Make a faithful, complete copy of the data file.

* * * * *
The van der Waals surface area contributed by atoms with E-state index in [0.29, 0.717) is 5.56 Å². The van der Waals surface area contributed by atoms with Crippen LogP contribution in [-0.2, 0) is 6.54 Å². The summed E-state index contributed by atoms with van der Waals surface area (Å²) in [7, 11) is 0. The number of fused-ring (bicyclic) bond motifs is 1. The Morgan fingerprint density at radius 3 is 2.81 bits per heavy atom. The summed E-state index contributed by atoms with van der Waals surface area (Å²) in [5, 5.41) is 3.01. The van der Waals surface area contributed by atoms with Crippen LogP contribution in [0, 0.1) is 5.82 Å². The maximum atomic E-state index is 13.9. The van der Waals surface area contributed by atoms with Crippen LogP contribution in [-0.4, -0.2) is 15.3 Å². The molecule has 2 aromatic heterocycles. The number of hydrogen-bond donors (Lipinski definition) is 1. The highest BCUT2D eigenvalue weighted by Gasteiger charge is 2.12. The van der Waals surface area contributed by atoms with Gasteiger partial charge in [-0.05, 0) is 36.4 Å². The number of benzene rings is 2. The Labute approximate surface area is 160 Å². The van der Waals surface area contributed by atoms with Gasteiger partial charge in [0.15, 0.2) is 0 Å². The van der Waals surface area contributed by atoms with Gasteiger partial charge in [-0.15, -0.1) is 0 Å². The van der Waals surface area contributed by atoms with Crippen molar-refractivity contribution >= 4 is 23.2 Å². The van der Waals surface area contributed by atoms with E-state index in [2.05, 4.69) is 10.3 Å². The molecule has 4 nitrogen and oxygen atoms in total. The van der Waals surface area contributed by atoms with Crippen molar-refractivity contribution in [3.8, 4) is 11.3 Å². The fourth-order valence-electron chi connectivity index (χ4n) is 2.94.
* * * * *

The van der Waals surface area contributed by atoms with E-state index in [0.29, 0.717) is 5.56 Å². The van der Waals surface area contributed by atoms with Crippen LogP contribution in [-0.2, 0) is 6.54 Å². The summed E-state index contributed by atoms with van der Waals surface area (Å²) in [7, 11) is 0. The number of fused-ring (bicyclic) bond motifs is 1. The Morgan fingerprint density at radius 3 is 2.81 bits per heavy atom. The summed E-state index contributed by atoms with van der Waals surface area (Å²) in [5, 5.41) is 3.01. The van der Waals surface area contributed by atoms with Crippen LogP contribution in [0, 0.1) is 5.82 Å². The maximum atomic E-state index is 13.9. The van der Waals surface area contributed by atoms with Crippen LogP contribution in [-0.4, -0.2) is 15.3 Å². The molecule has 2 aromatic heterocycles. The number of hydrogen-bond donors (Lipinski definition) is 1. The highest BCUT2D eigenvalue weighted by Gasteiger charge is 2.12. The van der Waals surface area contributed by atoms with Gasteiger partial charge in [-0.05, 0) is 36.4 Å². The number of benzene rings is 2. The Labute approximate surface area is 160 Å². The van der Waals surface area contributed by atoms with Gasteiger partial charge in [0.15, 0.2) is 0 Å². The van der Waals surface area contributed by atoms with Gasteiger partial charge in [-0.15, -0.1) is 0 Å². The van der Waals surface area contributed by atoms with Crippen molar-refractivity contribution >= 4 is 23.2 Å². The van der Waals surface area contributed by atoms with E-state index in [2.05, 4.69) is 10.3 Å². The molecule has 4 nitrogen and oxygen atoms in total. The van der Waals surface area contributed by atoms with Crippen molar-refractivity contribution in [3.8, 4) is 11.3 Å². The fourth-order valence-electron chi connectivity index (χ4n) is 2.94.